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Dear friends,

The Eno River UU Fellowship, where ERBC meets on Monday evenings and once a month on Saturdays, is holding no on-site meetings for the remainder of March in order to minimize risk of spreading the coronavirus and protecting those who are vulnerable.

So our group will not meet on Monday evenings 3/16, 3/23, and 3/30.

We plan to send out special sutta passage of the week emails each Monday, including suggestions for practice. If you have any suggestions for how we can stay in touch and support each other during this time, please feel free to let me know by email at smseiberling@gmail.com.

If you would like to receive our weekly sutta passage email, and are not currently, please visit our email list sign up page.

Please take good care during this challenging time.

Best wishes,

Steve

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When the Buddha teaches lay people in early Buddhist sources, he often emphasizes generosity. In addition to benefiting recipients, one of the results of giving (dāna) is that it can uplift the mind of the person who gives. Giving can take the form of monetary donations, but we can act with generosity (cāga) in many other ways as well. Taking the time to listen to someone in need, cultivating good will, refraining from harsh speech, are just a few of those ways.

You may want to consider how you already practice generosity, and how it affects your state of mind and happiness when you do. If you do not have an intentional form of generosity practice, you may wish to explore that and see what it contributes to your development of the path.

“O monks, if people knew, as I know, the result of giving and sharing, they would not eat without having given, nor would they allow the stain of stinginess to obsess them and take root in their minds. Even if it were their last morsel, their last mouthful, they would not eat without having shared it, if there were someone to share it with. But, monks, as people do not know, as I know, the result of giving and sharing, they eat without having given, and the stain of stinginess obsesses them and takes root in their minds.”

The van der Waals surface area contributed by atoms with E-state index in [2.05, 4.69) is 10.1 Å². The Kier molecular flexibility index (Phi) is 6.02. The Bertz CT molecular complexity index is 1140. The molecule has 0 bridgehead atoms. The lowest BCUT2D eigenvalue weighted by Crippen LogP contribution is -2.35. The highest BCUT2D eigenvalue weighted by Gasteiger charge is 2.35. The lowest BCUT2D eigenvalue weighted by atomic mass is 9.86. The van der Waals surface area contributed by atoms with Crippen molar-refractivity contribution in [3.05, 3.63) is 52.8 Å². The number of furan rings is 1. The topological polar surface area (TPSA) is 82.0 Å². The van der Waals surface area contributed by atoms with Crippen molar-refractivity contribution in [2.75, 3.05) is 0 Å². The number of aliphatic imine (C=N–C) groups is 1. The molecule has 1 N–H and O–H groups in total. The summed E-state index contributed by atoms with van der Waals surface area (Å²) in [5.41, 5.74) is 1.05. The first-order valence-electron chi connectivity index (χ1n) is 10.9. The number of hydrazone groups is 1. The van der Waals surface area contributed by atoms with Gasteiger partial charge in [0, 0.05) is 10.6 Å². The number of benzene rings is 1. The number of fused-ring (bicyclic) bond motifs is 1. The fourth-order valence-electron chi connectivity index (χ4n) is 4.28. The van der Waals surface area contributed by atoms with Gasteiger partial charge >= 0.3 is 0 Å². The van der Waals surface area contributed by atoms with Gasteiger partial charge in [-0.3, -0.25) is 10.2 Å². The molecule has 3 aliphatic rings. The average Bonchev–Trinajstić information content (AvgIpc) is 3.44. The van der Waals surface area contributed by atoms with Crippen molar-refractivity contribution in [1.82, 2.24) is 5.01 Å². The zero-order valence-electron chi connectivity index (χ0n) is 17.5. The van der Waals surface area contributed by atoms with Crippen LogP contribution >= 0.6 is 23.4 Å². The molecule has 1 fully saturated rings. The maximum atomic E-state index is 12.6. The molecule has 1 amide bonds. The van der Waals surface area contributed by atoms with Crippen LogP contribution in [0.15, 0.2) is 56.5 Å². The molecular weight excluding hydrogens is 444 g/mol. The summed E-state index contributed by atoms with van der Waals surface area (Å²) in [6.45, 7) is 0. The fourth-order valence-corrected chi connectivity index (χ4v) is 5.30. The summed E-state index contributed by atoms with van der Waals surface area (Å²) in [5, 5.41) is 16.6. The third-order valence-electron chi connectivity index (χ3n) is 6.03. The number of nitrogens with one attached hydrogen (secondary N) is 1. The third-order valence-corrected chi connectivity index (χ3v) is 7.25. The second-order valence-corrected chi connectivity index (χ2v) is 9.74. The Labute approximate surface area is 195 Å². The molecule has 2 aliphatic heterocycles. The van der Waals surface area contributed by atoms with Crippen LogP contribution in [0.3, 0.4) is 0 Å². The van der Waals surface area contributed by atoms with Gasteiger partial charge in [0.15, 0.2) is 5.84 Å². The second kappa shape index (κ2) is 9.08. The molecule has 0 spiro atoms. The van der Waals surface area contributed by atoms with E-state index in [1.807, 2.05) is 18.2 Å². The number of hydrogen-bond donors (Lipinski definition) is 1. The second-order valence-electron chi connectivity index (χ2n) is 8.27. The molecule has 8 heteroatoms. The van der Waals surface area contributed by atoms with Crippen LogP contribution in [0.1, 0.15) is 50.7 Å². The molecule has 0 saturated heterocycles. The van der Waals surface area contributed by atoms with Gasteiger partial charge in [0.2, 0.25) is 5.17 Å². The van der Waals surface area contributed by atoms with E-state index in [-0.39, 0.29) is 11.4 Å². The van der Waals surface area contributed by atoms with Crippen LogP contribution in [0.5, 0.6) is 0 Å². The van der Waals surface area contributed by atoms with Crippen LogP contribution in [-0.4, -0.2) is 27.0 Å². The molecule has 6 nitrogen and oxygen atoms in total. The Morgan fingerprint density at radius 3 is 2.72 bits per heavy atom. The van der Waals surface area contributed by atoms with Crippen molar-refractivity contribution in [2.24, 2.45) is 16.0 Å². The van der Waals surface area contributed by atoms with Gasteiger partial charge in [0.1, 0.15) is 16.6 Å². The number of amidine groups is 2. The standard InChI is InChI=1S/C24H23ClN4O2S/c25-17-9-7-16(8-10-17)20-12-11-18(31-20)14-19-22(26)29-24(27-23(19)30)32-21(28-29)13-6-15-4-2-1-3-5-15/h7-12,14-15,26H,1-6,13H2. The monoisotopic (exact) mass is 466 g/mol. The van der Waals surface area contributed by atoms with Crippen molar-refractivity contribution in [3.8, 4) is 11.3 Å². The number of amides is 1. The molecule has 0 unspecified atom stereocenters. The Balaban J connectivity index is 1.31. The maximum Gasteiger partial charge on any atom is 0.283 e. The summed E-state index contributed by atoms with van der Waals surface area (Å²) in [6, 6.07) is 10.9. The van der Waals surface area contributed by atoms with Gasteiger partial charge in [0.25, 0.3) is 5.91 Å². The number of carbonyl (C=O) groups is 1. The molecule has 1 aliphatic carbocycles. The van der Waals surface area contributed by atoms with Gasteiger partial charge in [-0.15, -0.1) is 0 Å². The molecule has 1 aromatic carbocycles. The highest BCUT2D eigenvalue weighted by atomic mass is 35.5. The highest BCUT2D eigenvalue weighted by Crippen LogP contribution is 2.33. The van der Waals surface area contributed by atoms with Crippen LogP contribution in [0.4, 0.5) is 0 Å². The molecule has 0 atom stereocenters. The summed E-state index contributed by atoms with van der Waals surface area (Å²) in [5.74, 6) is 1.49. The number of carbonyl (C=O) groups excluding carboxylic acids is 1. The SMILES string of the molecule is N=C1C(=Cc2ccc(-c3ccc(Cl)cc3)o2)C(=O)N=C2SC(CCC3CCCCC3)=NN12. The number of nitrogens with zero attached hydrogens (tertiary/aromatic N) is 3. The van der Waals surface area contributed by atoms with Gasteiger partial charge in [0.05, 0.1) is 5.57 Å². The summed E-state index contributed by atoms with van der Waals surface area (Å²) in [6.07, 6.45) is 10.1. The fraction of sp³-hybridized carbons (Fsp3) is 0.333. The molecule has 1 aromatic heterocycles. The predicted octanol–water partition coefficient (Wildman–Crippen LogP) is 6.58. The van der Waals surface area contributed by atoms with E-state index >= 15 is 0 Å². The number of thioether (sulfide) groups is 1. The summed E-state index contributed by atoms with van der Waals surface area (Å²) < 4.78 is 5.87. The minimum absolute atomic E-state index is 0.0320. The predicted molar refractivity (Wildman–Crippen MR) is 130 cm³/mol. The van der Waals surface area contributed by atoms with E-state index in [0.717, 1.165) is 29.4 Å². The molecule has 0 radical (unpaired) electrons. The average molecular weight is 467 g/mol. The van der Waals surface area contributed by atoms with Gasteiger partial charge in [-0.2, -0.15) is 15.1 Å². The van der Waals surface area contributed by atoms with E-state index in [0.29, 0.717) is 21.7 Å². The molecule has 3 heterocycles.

From Itivuttaka 26, modified from Bhikkhu Bodhi, trans., In the Buddha’s Words: An Anthology of Discourses from the Pāli Canon, Boston: Wisdom Publications, 2005, p. 169.

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The Eno River Buddhist Community Sutta Study Group will start again later this month. The study group provides an opportunity to explore more deeply what the Buddha taught based on material from the collection of discourses (Sutta Piṭaka). We will look at key topics thematically, such as impermanence (anicca), not-self (anattā), and mental proliferation (papañca), as well close reading of select discourses from the Middle Length collection (Majjhima Nikāya).

We will meet twice monthly starting at the end of September through May of next year. The group is small to allow for good discussion, and is best suited to those with previous experience studying the suttas. Please contact Steve Seiberling at smseiberling@gmail.com if you’re interested in joining us, or if you’d like more information. You’ll also find more details on our Sutta Study Group page.

Bhikkhus, these four times, rightly developed and coordinated, gradually culminate in the destruction of the taints. What four? The time for listening to the Dhamma, the time for discussing the Dhamma, the time for serenity, and the time for insight. These four times, rightly developed and coordinated, gradually culminate in the destruction of the taints.

from Aṅguttara Nikāya 4:147 (Bhikkhu Bodhi, trans., The Numerical Discourses of the Buddha, Boston: Wisdom Publications, 2012, p. 520).